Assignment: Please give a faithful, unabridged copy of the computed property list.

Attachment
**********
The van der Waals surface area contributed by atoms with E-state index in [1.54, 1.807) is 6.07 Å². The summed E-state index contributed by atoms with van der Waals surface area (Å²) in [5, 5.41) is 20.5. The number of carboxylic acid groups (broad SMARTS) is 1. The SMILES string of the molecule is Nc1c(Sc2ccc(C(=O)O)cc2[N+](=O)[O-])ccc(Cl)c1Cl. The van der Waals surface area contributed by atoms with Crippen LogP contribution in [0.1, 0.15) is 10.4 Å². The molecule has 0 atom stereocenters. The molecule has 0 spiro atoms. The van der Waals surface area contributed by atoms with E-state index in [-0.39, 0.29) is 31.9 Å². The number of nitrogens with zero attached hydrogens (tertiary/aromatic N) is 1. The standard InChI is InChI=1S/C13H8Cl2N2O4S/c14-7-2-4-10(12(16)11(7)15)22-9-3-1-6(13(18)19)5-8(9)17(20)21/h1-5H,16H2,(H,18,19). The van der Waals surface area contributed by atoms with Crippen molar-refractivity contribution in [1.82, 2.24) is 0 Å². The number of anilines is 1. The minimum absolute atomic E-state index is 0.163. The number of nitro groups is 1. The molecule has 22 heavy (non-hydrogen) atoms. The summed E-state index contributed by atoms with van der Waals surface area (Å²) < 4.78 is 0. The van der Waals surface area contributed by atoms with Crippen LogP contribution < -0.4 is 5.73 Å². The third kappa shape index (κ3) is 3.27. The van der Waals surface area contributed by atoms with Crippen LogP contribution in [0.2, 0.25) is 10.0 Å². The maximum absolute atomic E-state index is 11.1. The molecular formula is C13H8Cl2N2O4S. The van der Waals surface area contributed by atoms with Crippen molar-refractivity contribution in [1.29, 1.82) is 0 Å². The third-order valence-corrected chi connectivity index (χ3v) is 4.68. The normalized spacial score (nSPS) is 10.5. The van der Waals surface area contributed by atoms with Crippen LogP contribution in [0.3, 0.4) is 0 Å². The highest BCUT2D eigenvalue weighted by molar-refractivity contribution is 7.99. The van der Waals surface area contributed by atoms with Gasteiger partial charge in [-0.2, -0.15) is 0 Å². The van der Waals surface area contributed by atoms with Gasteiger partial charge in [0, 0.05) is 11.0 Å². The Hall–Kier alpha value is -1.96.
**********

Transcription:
The van der Waals surface area contributed by atoms with E-state index in [1.54, 1.807) is 6.07 Å². The summed E-state index contributed by atoms with van der Waals surface area (Å²) in [5, 5.41) is 20.5. The number of carboxylic acid groups (broad SMARTS) is 1. The SMILES string of the molecule is Nc1c(Sc2ccc(C(=O)O)cc2[N+](=O)[O-])ccc(Cl)c1Cl. The van der Waals surface area contributed by atoms with Crippen LogP contribution in [0.1, 0.15) is 10.4 Å². The molecule has 0 atom stereocenters. The molecule has 0 spiro atoms. The van der Waals surface area contributed by atoms with E-state index in [-0.39, 0.29) is 31.9 Å². The number of nitrogens with zero attached hydrogens (tertiary/aromatic N) is 1. The standard InChI is InChI=1S/C13H8Cl2N2O4S/c14-7-2-4-10(12(16)11(7)15)22-9-3-1-6(13(18)19)5-8(9)17(20)21/h1-5H,16H2,(H,18,19). The van der Waals surface area contributed by atoms with Crippen molar-refractivity contribution in [1.82, 2.24) is 0 Å². The number of anilines is 1. The minimum absolute atomic E-state index is 0.163. The number of nitro groups is 1. The molecule has 22 heavy (non-hydrogen) atoms. The summed E-state index contributed by atoms with van der Waals surface area (Å²) < 4.78 is 0. The van der Waals surface area contributed by atoms with Crippen LogP contribution < -0.4 is 5.73 Å². The third kappa shape index (κ3) is 3.27. The van der Waals surface area contributed by atoms with Crippen LogP contribution in [0.2, 0.25) is 10.0 Å². The maximum absolute atomic E-state index is 11.1. The molecular formula is C13H8Cl2N2O4S. The van der Waals surface area contributed by atoms with Crippen molar-refractivity contribution in [1.29, 1.82) is 0 Å². The third-order valence-corrected chi connectivity index (χ3v) is 4.68. The normalized spacial score (nSPS) is 10.5. The van der Waals surface area contributed by atoms with Crippen LogP contribution in [0.3, 0.4) is 0 Å². The highest BCUT2D eigenvalue weighted by molar-refractivity contribution is 7.99. The van der Waals surface area contributed by atoms with Gasteiger partial charge in [-0.2, -0.15) is 0 Å². The van der Waals surface area contributed by atoms with Gasteiger partial charge in [0, 0.05) is 11.0 Å². The Hall–Kier alpha value is -1.96.